of
both native flora and fauna far exceeded expectations. In Borneo, logged

forest contained just as many tree species as unlogged forest.
"These findings warrant reassessment of the conservation potential of
large
tracts of commercially logged tropical rainforest," wrote Cannon.
Science magazine contributor Robin Chazdon, an ecologist at the
University
of Connecticut, says: "You can find species that will show increased
growth
and increased population as a result of logging."
"There are many, many tree species that we see commonly in the tropical
flora whose regeneration is not occurring in natural forests. They
require
large scale disturbances," she says.
Moore sees a contradiction or double standard in the way
environmentalists
look at the Amazon vis-à-vis forests in the United States.
"On the one hand, you will hear environmentalists in the United States
say
we should be letting more fires burn in our forests, because it's a
natural
part of the ecology," he points out. "On the other hand, when fires burn
in
the Brazilian rain forest, they act as though the ecosystem is coming to
an
end."
Throughout the Amazon, scientists are discovering that plant life that
may
help cure human disease is thriving in recovering forests, and
scientific
reforestation efforts are paying off in parts of the Amazon.
In 1982, miners cleared a large tract of land in Western Brazil. Once
finished, they hired scientists to reforest the territory. New studies
show
that the rejuvenated forest is virtually indistinguishable from its
original
form. Ninety-five percent of the original animal species have returned,
prompting many to believe that "sustainable logging" can lower costs and

increase productivity and help prove that man and nature can, indeed,
co-exist in the Amazon.
Brazilian Brigadier Gen. Thaumaturgo Sotero Vaz, who spent 39 years in
the
military, 18 of them in the heart of the Amazon, finds it humorous that
anyone would doubt the jungle's ability to recover.
"That's very funny," he says. "They don't know the Amazon, believe me.
Because all these lands in the north, west, it's almost untouchable
because
of this great capacity of regeneration," he explains.
Logging and burning of the forests can actually benefit some small
species
of flora, say scientists. Chazdon's research center in the rainforests
of
Costa Rica has found that the large "treetop canopy" created by dense
foliage hundreds of feet above ground blocks sunlight which small
competing
species need to thrive.
"When dominant [species] were removed through logging," she says, "there
was
an enhancement of what we would call the 'suppressed species.'"
Many of these suppressed species are what environmentalists typically
point
to as the species most worthy of preservation -- those with medicinal
properties. The Natural Resources Defense Council's "Rainforest Book:
How
You Can Save the World's Rainforests," calls the rainforest "a fantastic

medicine cabinet" with plants that contain ingredients essential to
"antibiotics, painkillers, heart drugs and hormones." Of the "3,000
plants"
identified as having cancer-fighting properties," it continues, "70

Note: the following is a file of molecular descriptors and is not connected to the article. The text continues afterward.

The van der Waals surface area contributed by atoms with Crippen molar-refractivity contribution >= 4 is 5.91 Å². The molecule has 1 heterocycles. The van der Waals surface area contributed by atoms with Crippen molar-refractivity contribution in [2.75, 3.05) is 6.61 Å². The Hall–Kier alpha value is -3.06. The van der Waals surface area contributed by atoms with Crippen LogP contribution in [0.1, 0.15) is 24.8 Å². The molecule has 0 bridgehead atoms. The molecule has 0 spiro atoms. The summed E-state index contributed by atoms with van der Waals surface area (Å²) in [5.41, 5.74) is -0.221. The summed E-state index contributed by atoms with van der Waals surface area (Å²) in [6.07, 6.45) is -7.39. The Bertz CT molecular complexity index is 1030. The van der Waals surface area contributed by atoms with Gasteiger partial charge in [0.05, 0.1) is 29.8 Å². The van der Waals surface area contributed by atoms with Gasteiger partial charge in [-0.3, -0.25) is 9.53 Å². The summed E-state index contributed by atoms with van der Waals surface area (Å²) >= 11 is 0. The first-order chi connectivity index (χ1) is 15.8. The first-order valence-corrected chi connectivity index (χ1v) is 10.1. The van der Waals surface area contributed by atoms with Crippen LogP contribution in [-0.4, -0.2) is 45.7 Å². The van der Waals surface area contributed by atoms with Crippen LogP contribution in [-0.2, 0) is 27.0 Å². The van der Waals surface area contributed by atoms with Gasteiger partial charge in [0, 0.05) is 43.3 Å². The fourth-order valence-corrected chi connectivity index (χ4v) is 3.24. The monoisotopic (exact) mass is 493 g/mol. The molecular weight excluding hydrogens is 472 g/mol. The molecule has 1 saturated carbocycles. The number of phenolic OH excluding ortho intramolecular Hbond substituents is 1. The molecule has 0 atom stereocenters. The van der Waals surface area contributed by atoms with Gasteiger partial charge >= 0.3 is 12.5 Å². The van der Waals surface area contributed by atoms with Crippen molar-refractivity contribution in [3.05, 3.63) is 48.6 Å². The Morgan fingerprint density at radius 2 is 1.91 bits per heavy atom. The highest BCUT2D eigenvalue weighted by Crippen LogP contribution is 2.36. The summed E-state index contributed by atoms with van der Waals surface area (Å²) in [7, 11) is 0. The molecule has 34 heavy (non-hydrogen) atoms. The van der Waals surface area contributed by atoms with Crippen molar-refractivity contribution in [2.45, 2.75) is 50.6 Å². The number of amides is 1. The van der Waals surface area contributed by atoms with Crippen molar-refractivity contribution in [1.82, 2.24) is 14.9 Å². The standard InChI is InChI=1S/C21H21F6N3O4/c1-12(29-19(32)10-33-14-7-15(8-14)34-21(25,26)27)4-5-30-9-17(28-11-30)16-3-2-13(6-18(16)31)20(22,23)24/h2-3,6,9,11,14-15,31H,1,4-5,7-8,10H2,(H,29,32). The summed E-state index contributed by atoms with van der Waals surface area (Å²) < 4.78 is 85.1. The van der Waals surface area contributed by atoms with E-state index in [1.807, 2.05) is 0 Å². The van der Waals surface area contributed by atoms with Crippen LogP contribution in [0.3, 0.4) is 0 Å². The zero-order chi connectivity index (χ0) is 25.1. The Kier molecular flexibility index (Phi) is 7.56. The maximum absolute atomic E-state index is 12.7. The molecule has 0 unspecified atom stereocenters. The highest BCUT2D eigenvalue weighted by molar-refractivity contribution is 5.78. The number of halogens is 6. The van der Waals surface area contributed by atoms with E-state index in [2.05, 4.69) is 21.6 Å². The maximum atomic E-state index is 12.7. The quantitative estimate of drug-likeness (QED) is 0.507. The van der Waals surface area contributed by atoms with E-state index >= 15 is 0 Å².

percent
of them are native to the rainforest."
Chazdon discovered that "in secondary forests that are 15 to 20 years
old,
the overall abundance of species that have medicinal uses is higher
compared
to the older forests."
Of further benefit is the tendency of younger forests to consume more
carbon
dioxide than older forests. For those worried about global warming,
deforestation can actually be an ally, say scientists.
"Trees in (young) forests grow at a phenomenal rate," says Chazdon, "and

they are taking a lot of carbon dioxide out of the air and putting it in

their own tissues and in the soil. That is reducing the amount of carbon

dioxide that would otherwise be present in the atmosphere."
Chazdon believes that all of these reasons are leading to "a growing
recognition of the value of secondary forests."
Despite all of this mounting scientific evidence supporting
regeneration,
many still want to keep mankind out of the Amazon and other tropical
forests. Chazdon believes that it is not very realistic to keep man out.

"No matter how hard we try," she says, "it's hard to put a lock and key
on
the forests." She points out that great civilizations once inhabited
Central
and South America and newly discovered charcoal deposits and
agricultural
artifacts suggest that humans have repeatedly burned the rainforest. "We
are
part of the long history of humans that have relied on these forests and

used them," pointing out that "the Mayan Empire deforested huge areas of

Central America."
Tomorrow:
The human cost of the "save the Amazon" cause.
The video documentary, "Amazon Rainforest: Clear-Cutting the Myths,"
discussed in this report is available from WorldNetDaily's online store.




Marc Morano is the correspondent and co-producer for American
Investigator's
"Amazon Rainforest: Clear-Cutting the Myths." Kent Washburn is his
co-producer.

--
Karl Davies, Practicing Forester
Politics of Forestry
http://www.daviesand.com/Papers/Politics/

"First they ignore you. Then they laugh at you.
Then they fight you. Then you win."
                                     -- Gandhi